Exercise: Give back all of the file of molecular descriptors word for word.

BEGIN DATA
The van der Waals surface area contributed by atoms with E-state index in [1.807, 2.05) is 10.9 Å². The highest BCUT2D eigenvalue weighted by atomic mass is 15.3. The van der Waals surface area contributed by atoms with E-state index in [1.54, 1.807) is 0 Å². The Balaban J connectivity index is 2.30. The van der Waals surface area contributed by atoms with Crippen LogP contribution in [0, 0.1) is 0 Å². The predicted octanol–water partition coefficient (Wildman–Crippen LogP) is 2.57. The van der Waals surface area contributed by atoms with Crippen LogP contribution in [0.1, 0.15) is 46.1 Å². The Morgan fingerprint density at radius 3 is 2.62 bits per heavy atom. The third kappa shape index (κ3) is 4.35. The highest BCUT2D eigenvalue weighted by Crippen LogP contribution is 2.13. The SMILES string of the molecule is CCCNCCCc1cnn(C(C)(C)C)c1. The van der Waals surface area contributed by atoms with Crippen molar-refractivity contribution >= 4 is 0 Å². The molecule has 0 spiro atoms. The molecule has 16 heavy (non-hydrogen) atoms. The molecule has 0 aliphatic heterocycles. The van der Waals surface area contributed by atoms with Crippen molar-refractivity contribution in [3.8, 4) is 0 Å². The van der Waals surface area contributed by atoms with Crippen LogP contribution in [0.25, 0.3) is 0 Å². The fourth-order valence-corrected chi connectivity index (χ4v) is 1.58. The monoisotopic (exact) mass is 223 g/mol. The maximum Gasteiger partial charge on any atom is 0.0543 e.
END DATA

The van der Waals surface area contributed by atoms with E-state index in [1.807, 2.05) is 10.9 Å². The highest BCUT2D eigenvalue weighted by atomic mass is 15.3. The van der Waals surface area contributed by atoms with E-state index in [1.54, 1.807) is 0 Å². The Balaban J connectivity index is 2.30. The van der Waals surface area contributed by atoms with Crippen LogP contribution in [0, 0.1) is 0 Å². The predicted octanol–water partition coefficient (Wildman–Crippen LogP) is 2.57. The van der Waals surface area contributed by atoms with Crippen LogP contribution in [0.1, 0.15) is 46.1 Å². The Morgan fingerprint density at radius 3 is 2.62 bits per heavy atom. The third kappa shape index (κ3) is 4.35. The highest BCUT2D eigenvalue weighted by Crippen LogP contribution is 2.13. The SMILES string of the molecule is CCCNCCCc1cnn(C(C)(C)C)c1. The van der Waals surface area contributed by atoms with Crippen molar-refractivity contribution >= 4 is 0 Å². The molecule has 0 spiro atoms. The molecule has 16 heavy (non-hydrogen) atoms. The molecule has 0 aliphatic heterocycles. The van der Waals surface area contributed by atoms with Crippen molar-refractivity contribution in [3.8, 4) is 0 Å². The van der Waals surface area contributed by atoms with Crippen LogP contribution in [0.25, 0.3) is 0 Å². The fourth-order valence-corrected chi connectivity index (χ4v) is 1.58. The monoisotopic (exact) mass is 223 g/mol. The maximum Gasteiger partial charge on any atom is 0.0543 e.